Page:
Heart surgery patients may fare better if they have their own blood "recycled" and given back to them during the procedure, a preliminary study suggests.
The study focused on so-called "intraoperative autologous" blood donation – where patients have some blood removed at the start of surgery for their own use. The goal is to avoid transfusions of donor blood during surgeries where patients typically have a lot of bleeding.
Among nearly 700 heart surgery patients studied, researchers found the tactic did seem to reduce blood transfusions. Patients who self-donated also had shorter hospital stays.
This type of blood donation is already done at some hospitals, though experts said it's hard to tell how common it is.
Dr Robbin Cohen, a surgeon at the University of Southern California in Los Angeles, said he has been using the approach for a few years.
It's simple and, in his experience, beneficial, said Cohen, who was not involved in the new study.
That said, the findings do not prove self-donation during heart surgery is the way to go, according to Cohen. The study looked back at patient records; it was not a trial that randomly assigned patients to either self-donate or not.
"What you need are well-designed prospective trials," Cohen said.
But, he added, "this study is a good start. The suggestion of benefit is there."
The findings were presented at the annual meeting of the Society of Thoracic Surgeons, being held this week in San Diego. Studies presented at meetings are generally considered preliminary until published in a peer-reviewed journal.
Dr Eric Zimmermann led the research when he was based at New York-Presbyterian Queens (NYPQ) Hospital in New York City.
He agreed that more studies are needed in order to spur wider use of self-donation during heart surgery. It's different, he noted, from another practice known as blood banking - where patients have blood removed and stored weeks before surgery, to use in case they need a transfusion.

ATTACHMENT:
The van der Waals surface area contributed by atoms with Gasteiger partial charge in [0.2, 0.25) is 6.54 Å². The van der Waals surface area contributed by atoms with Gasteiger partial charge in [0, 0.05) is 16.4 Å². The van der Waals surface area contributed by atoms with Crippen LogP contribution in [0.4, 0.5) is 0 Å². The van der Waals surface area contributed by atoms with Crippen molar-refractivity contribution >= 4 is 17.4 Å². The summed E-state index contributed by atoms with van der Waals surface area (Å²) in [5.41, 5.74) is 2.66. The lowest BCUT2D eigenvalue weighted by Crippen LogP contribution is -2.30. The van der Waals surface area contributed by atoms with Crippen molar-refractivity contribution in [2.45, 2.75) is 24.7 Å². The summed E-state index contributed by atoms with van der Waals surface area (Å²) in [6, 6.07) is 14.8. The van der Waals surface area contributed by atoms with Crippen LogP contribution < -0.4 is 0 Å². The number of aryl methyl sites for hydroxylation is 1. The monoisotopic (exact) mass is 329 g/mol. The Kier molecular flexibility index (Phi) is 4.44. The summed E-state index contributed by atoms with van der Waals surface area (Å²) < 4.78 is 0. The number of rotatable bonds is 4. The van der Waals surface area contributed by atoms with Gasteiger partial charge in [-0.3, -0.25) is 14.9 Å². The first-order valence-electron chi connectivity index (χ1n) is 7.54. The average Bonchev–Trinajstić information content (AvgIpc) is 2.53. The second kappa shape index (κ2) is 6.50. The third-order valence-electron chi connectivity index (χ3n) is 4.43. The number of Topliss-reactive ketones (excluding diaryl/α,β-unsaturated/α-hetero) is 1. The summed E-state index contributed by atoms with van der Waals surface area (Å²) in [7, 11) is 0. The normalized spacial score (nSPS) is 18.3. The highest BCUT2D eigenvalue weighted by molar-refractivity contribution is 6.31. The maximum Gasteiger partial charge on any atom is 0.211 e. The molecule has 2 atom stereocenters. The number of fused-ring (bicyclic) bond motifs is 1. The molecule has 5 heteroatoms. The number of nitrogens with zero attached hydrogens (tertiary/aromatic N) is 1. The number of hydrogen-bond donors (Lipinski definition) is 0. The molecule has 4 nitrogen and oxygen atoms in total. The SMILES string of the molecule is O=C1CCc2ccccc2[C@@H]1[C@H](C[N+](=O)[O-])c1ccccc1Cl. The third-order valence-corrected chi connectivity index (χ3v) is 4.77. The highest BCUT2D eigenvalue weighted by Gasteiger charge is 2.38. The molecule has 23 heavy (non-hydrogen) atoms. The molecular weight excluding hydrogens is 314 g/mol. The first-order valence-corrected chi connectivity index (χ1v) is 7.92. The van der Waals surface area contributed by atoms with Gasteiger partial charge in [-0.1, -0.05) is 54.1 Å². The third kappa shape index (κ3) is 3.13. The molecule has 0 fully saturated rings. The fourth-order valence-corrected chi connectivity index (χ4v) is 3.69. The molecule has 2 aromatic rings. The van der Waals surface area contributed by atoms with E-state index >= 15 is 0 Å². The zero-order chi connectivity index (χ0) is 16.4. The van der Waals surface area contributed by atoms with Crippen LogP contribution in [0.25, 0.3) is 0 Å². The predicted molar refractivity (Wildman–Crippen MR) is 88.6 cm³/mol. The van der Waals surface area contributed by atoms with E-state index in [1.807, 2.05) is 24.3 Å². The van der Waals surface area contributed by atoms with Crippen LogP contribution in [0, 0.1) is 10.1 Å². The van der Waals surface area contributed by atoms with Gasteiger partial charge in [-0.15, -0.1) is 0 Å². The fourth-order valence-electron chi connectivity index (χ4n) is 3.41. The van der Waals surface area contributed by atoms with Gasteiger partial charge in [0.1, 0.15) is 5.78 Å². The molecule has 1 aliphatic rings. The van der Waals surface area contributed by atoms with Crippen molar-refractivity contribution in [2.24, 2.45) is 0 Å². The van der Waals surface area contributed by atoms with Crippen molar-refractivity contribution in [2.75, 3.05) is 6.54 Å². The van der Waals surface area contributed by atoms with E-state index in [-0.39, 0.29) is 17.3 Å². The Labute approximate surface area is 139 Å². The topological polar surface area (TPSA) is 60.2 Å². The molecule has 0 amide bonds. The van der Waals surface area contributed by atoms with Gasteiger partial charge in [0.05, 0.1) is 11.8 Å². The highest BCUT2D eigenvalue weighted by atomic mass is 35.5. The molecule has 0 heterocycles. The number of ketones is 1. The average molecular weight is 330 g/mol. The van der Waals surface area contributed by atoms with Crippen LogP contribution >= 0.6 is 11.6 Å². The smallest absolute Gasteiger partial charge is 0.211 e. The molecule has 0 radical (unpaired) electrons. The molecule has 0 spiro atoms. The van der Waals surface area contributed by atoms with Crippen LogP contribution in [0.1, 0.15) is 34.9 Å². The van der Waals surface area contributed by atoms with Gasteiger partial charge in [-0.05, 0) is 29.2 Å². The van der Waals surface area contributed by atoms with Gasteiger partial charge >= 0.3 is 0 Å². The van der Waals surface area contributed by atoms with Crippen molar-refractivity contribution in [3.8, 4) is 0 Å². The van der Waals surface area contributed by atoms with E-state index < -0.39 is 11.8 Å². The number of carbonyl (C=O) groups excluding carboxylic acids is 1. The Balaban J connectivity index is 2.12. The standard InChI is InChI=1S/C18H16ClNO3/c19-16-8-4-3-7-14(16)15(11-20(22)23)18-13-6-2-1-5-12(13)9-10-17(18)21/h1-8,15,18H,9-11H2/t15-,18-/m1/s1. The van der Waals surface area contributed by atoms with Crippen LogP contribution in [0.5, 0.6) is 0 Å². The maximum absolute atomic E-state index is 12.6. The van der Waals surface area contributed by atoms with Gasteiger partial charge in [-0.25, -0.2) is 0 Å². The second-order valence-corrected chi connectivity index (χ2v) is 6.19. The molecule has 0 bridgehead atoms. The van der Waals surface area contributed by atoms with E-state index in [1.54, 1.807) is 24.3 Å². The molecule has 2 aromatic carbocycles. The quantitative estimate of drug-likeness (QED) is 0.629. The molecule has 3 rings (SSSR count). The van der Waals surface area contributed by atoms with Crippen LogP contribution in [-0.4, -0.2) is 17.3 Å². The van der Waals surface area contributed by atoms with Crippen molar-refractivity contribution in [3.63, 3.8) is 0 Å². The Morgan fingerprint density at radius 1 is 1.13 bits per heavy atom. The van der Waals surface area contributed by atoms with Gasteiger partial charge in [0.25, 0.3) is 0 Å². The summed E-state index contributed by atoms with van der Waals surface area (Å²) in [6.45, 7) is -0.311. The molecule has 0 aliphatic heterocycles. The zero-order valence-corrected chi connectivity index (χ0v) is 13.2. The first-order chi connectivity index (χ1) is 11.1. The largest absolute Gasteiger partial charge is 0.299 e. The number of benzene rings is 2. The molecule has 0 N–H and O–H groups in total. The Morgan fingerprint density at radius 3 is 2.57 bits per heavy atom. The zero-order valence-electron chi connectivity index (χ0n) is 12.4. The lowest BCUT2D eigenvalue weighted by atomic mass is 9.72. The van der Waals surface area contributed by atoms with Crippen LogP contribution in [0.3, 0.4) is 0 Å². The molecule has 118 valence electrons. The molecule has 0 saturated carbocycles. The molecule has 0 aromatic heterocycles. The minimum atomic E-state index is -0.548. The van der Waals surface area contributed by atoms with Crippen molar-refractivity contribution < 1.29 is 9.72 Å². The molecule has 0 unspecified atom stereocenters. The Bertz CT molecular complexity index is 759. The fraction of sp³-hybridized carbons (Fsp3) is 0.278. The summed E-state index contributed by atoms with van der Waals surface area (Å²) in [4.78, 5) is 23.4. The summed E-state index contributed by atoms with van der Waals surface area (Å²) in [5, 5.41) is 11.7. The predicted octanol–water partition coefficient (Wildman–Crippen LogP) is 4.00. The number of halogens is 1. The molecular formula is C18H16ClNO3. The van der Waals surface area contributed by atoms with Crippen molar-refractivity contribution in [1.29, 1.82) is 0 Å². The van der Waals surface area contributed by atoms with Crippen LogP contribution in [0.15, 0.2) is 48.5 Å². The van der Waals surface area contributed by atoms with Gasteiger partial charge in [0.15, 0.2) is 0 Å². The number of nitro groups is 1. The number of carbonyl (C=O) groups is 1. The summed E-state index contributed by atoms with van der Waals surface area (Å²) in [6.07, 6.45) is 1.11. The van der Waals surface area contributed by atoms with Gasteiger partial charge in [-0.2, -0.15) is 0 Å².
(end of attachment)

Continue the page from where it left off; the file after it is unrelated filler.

Zimmermann, who is now a research fellow at Oregon Health & Science University in Portland, pointed to some advantages of the intraoperative tactic: It eliminates the cost of blood banking. Plus, the quality of banked blood degrades somewhat during storage, he said.
With intraoperative donation, doctors remove some of the patient's blood at the start of surgery and store it as "whole blood", with only clot-preventing medication added to it. "Whole" means the blood contains all of its natural components. Banked blood is often separated into different parts, like red blood cells and platelets (cells that help prevent bleeding by clumping together).
For the new study, Zimmermann's team analysed records from patients who had heart surgery at NYPQ Hospital between 2009 and 2017. In 2013, the hospital launched a "more aggressive" approach to intraoperative donation in which most patients having open-heart surgery self-donated.
The study group included 420 patients who had surgery after that policy shift, and 268 who had surgery before it. Only a small percentage of the latter group self-donated, according to Zimmermann.
Overall, the study found, the more aggressive policy seemed to reduce blood transfusions. Only 40% of patients needed a transfusion after the change, compared to 70% before.
And when patients in the more-recent group needed a transfusion, they typically required less blood. Their hospital stay was a day shorter, on average.
What's not clear, though, is whether the self-donations are the reason patients got out of the hospital sooner. In fact, Zimmermann said, it's not clear precisely how the tactic benefits patients.
"We need a better scientific explanation for why it works," he said.
Cohen said returning whole blood to patients' bodies may help prevent bleeding because it contains their natural clotting factors and platelets.
For now, both he and Zimmermann said patients who are scheduled for heart surgery can ask whether intraoperative donation is an option for them.
"Most surgeons discuss the potential need for transfusion with patients, so this could enter into that conversation," Cohen said.
Even self-donation comes with potential risks, though. According to Zimmermann, it can deplete patients of oxygen-carrying red blood cells, and it's possible for the extracted blood to become contaminated with bacteria or viruses.
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